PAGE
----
Does effectiveness of exercise therapy and mobilisation techniques offer guidance for the treatment of lateral and medial epicondylitis? A systematic review.
Lateral epicondylitis (LE) is a common cause of elbow pain, affecting 1-3% of the population while medial epicondylitis (ME) is not as common. The term ‘epicondylitis’ was used initially because it was assumed both LE and ME were due to tendon inflammation and partial rupture. However, histological studies showed that the process was more degenerative in nature rather and epicondylitis is now thought to be more due to incomplete repair of repetitive microtraumata. With this change in etiology, new therapeutic modalities were considered for LE and ME treatment and the study authors attempted to determine the effectiveness of exercise and mobilization techniques for LE and ME treatment.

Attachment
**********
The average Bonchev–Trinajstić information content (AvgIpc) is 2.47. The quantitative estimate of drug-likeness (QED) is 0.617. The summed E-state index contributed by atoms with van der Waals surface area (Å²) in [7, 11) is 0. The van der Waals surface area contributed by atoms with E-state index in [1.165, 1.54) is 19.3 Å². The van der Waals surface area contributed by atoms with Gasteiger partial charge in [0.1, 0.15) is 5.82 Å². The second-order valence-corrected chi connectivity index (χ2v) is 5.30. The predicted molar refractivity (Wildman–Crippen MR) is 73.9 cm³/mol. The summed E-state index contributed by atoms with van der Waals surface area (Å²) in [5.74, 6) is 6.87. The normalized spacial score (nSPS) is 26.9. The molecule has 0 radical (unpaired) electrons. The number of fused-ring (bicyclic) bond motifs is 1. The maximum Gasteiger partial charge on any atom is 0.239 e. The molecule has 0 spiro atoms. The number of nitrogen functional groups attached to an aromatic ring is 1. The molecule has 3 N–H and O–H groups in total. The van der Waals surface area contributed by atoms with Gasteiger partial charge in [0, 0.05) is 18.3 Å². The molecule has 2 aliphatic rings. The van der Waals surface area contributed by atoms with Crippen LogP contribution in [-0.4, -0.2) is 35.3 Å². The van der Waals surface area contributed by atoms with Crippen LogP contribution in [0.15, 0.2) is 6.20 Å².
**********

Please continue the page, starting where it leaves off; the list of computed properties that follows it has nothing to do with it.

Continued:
Initial literature search revealed 232 articles and using the inclusion criteria, 13 articles were selected, all reporting on interventions for LE and none for ME. The authors found moderate evidence for short-term effect of stretching and strengthening exercises and for short-term and mid-term effect of cervical and thoracic spine manipulation as add-on to wrist stretching and mobilization. They suggested that the short-term analgesic effect of manipulation allowed the patient to exercise and stretch more vigorously, thus allowing better and faster recovery of LE with resultant decreased pain and improved function in the mid-term. > From: Hoogvliet et al., Br J Sports Med 47 (2013) 1112-1119. All rights reserved to BMJ Publishing Group Ltd.
The Pubmed summary of the article can be found here.
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